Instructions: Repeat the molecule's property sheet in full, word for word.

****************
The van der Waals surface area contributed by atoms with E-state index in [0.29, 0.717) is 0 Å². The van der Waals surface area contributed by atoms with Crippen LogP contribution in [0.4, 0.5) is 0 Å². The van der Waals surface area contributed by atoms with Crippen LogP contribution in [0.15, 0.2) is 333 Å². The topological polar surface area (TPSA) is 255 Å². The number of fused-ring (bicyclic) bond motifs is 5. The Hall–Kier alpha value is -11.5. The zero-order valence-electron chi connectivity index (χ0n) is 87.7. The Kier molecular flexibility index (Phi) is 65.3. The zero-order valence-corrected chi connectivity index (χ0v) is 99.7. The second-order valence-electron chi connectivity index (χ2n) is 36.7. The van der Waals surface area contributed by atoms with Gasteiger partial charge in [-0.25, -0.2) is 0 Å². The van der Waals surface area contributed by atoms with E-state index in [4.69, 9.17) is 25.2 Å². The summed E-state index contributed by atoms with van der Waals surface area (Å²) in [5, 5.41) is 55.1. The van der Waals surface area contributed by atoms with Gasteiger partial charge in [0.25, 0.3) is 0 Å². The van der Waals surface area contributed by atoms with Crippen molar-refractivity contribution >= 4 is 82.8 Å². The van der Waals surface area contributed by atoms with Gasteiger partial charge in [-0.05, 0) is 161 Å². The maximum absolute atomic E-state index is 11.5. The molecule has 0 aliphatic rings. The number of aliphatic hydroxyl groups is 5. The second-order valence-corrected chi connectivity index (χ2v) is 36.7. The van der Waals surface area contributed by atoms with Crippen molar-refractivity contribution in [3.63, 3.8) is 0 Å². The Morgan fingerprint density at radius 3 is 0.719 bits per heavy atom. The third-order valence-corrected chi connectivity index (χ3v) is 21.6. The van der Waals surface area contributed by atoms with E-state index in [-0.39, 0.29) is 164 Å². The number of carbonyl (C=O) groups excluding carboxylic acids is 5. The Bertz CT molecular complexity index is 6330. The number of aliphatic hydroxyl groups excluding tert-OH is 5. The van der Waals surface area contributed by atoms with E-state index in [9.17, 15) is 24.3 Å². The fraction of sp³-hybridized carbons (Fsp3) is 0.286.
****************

The van der Waals surface area contributed by atoms with E-state index in [0.29, 0.717) is 0 Å². The van der Waals surface area contributed by atoms with Crippen LogP contribution in [0.4, 0.5) is 0 Å². The van der Waals surface area contributed by atoms with Crippen LogP contribution in [0.15, 0.2) is 333 Å². The topological polar surface area (TPSA) is 255 Å². The number of fused-ring (bicyclic) bond motifs is 5. The Hall–Kier alpha value is -11.5. The zero-order valence-electron chi connectivity index (χ0n) is 87.7. The Kier molecular flexibility index (Phi) is 65.3. The zero-order valence-corrected chi connectivity index (χ0v) is 99.7. The second-order valence-electron chi connectivity index (χ2n) is 36.7. The van der Waals surface area contributed by atoms with Gasteiger partial charge in [-0.25, -0.2) is 0 Å². The van der Waals surface area contributed by atoms with E-state index in [4.69, 9.17) is 25.2 Å². The summed E-state index contributed by atoms with van der Waals surface area (Å²) in [5, 5.41) is 55.1. The van der Waals surface area contributed by atoms with Gasteiger partial charge in [0.25, 0.3) is 0 Å². The van der Waals surface area contributed by atoms with Crippen molar-refractivity contribution >= 4 is 82.8 Å². The van der Waals surface area contributed by atoms with Gasteiger partial charge in [-0.05, 0) is 161 Å². The maximum absolute atomic E-state index is 11.5. The molecule has 0 aliphatic rings. The number of aliphatic hydroxyl groups is 5. The second-order valence-corrected chi connectivity index (χ2v) is 36.7. The van der Waals surface area contributed by atoms with Crippen molar-refractivity contribution in [3.63, 3.8) is 0 Å². The Morgan fingerprint density at radius 3 is 0.719 bits per heavy atom. The third-order valence-corrected chi connectivity index (χ3v) is 21.6. The van der Waals surface area contributed by atoms with E-state index in [-0.39, 0.29) is 164 Å². The number of carbonyl (C=O) groups excluding carboxylic acids is 5. The Bertz CT molecular complexity index is 6330. The number of aliphatic hydroxyl groups excluding tert-OH is 5. The van der Waals surface area contributed by atoms with E-state index in [9.17, 15) is 24.3 Å². The fraction of sp³-hybridized carbons (Fsp3) is 0.286.